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Old 02-26-2011, 09:07 PM   #1
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Max horizontal load on vertical basement support beam


I have a horizontal wooden beam running across the whole basement. It is supported by the concrete walls at the end of the house, and two vertical support beams inside the basement. I don't know what the internal beams are made out of because they are covered with wooden frames. Banging the frames makes a questionable sound so I am not sure if the frames are attached to the support beams. The internal vertical support beams with frames measure 9" by 9" (look like rectangular prism). I have resistance bands that I want to wrap around one of the internal support beams. These are the bands: http://www.amazon.com/Bodylastics-Re...8771488&sr=8-1


Connecting all the bands will hypothetically require me to pull with 388 pounds of force, so a maximum of 388 pounds of horizontal force on the vertical support beam. Realistically, I am not strong enough to pull with 388 pounds, and some exercises have me pulling the bands at an angle (bands connected at the top and pulling down, ect) so some of the force will be vertical. Currently I am pulling 120 lbs, and there isn't and creaking or damage visible/heard. The bands are held by a 1.5 inch wide attachment wrapped around the whole beam.

Wooden house. Basement and first floor built in the 1950s, 6 years ago everything was renovated and a second floor + attic was added.

So what is the maximum amount of horizontal force that I can pull on this internal vertical support beam?

Thanks.

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Last edited by supa; 02-26-2011 at 09:17 PM.
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Old 02-26-2011, 11:47 PM   #2
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I really have no clue as to what you're trying to accomplish.
Was this addition drawn by an architect?
Weren't the new loads compensated for?
Take some pictures.
Ron

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Old 02-27-2011, 08:57 AM   #3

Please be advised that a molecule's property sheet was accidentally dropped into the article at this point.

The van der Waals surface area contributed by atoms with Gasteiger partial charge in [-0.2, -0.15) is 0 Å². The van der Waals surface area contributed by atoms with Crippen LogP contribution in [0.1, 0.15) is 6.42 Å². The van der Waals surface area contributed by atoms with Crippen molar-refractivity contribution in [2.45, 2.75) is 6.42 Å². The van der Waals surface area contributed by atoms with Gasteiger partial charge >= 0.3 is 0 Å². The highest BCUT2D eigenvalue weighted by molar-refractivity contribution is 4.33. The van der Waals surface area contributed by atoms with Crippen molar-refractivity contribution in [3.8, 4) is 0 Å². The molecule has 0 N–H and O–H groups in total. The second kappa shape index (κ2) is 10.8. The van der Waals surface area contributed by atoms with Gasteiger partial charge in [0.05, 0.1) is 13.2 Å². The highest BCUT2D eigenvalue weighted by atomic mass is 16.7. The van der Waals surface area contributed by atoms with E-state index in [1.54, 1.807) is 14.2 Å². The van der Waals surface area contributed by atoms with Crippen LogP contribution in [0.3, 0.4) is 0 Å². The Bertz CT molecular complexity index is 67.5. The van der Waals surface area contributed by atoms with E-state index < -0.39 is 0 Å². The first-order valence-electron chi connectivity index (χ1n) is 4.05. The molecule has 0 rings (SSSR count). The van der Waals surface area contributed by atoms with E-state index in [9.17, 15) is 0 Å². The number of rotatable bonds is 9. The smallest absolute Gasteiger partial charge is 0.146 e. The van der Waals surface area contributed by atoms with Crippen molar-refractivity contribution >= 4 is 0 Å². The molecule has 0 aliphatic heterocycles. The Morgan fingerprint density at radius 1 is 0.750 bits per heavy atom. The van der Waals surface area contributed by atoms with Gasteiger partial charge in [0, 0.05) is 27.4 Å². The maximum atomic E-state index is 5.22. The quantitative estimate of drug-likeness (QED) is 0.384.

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Old 02-27-2011, 09:17 AM   #4
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the wooden columns are probably hollow and decorative. probably a metal support column inside. not sure how much lateral pull you can use , i would think not much
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Old 02-27-2011, 09:20 AM   #5
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So worst case scenario is that the decorative columns break/crack and house doesn't come crashing down?
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Old 02-27-2011, 09:24 AM   #6
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Quote:
Originally Posted by supa View Post
So worst case scenario is that the decorative columns break/crack and house doesn't come crashing down?
assuming under post is properly fastened
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Old 02-27-2011, 12:01 PM   #7
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I think that IF you are Superman you might be able to accidentally pull the post out but being a mere mortal, not likely.

So exercise away I say.

Andy.
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Old 02-27-2011, 02:41 PM   #8
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Then again, the MDF might just be toe-nailed....... not enough for a 100# pull on two vertical corners at mid-height.

Gary
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Old 02-27-2011, 02:51 PM   #9
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It's a decorative post. I'd find another area to attach it to.
But if it breaks, you know where to come for DIY fix it advice.
It's a win, win situation.
Ron

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